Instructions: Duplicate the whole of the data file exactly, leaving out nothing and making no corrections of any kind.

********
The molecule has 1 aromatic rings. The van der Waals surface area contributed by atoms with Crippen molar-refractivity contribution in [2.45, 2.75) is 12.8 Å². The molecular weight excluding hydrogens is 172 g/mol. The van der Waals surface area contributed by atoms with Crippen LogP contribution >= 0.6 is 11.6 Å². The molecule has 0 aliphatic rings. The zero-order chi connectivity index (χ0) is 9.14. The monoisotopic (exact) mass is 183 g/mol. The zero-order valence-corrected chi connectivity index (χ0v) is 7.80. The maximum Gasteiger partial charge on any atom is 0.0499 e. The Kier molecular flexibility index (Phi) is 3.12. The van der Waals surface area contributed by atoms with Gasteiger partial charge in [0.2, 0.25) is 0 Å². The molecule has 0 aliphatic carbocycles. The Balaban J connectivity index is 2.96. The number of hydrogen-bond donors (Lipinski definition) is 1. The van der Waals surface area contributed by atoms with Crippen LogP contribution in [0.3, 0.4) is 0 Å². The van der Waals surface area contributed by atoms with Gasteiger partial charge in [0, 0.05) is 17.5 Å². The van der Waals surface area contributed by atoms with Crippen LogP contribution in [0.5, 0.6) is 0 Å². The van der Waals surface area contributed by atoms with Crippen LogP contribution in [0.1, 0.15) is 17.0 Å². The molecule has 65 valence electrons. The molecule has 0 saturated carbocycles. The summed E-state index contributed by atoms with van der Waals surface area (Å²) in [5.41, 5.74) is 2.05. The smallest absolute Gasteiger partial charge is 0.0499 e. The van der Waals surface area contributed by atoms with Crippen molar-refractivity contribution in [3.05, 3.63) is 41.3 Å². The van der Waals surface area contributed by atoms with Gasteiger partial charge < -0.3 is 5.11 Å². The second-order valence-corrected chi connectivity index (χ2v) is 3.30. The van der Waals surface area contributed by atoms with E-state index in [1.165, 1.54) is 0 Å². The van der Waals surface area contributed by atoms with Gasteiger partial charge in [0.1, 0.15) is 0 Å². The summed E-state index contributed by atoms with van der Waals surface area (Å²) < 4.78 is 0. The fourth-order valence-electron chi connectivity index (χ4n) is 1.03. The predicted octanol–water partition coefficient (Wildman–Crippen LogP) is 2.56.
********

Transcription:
The molecule has 1 aromatic rings. The van der Waals surface area contributed by atoms with Crippen molar-refractivity contribution in [2.45, 2.75) is 12.8 Å². The molecular weight excluding hydrogens is 172 g/mol. The van der Waals surface area contributed by atoms with Crippen LogP contribution >= 0.6 is 11.6 Å². The molecule has 0 aliphatic rings. The zero-order chi connectivity index (χ0) is 9.14. The monoisotopic (exact) mass is 183 g/mol. The zero-order valence-corrected chi connectivity index (χ0v) is 7.80. The maximum Gasteiger partial charge on any atom is 0.0499 e. The Kier molecular flexibility index (Phi) is 3.12. The van der Waals surface area contributed by atoms with Gasteiger partial charge in [0.2, 0.25) is 0 Å². The molecule has 0 aliphatic carbocycles. The Balaban J connectivity index is 2.96. The number of hydrogen-bond donors (Lipinski definition) is 1. The van der Waals surface area contributed by atoms with Crippen LogP contribution in [0.3, 0.4) is 0 Å². The van der Waals surface area contributed by atoms with Gasteiger partial charge in [0, 0.05) is 17.5 Å². The van der Waals surface area contributed by atoms with Crippen LogP contribution in [0.5, 0.6) is 0 Å². The van der Waals surface area contributed by atoms with Crippen LogP contribution in [0.1, 0.15) is 17.0 Å². The molecule has 65 valence electrons. The molecule has 0 saturated carbocycles. The summed E-state index contributed by atoms with van der Waals surface area (Å²) in [5.41, 5.74) is 2.05. The smallest absolute Gasteiger partial charge is 0.0499 e. The van der Waals surface area contributed by atoms with Crippen molar-refractivity contribution in [3.05, 3.63) is 41.3 Å². The van der Waals surface area contributed by atoms with Gasteiger partial charge < -0.3 is 5.11 Å². The second-order valence-corrected chi connectivity index (χ2v) is 3.30. The van der Waals surface area contributed by atoms with E-state index in [1.165, 1.54) is 0 Å². The van der Waals surface area contributed by atoms with Gasteiger partial charge in [0.1, 0.15) is 0 Å². The summed E-state index contributed by atoms with van der Waals surface area (Å²) < 4.78 is 0. The fourth-order valence-electron chi connectivity index (χ4n) is 1.03. The predicted octanol–water partition coefficient (Wildman–Crippen LogP) is 2.56.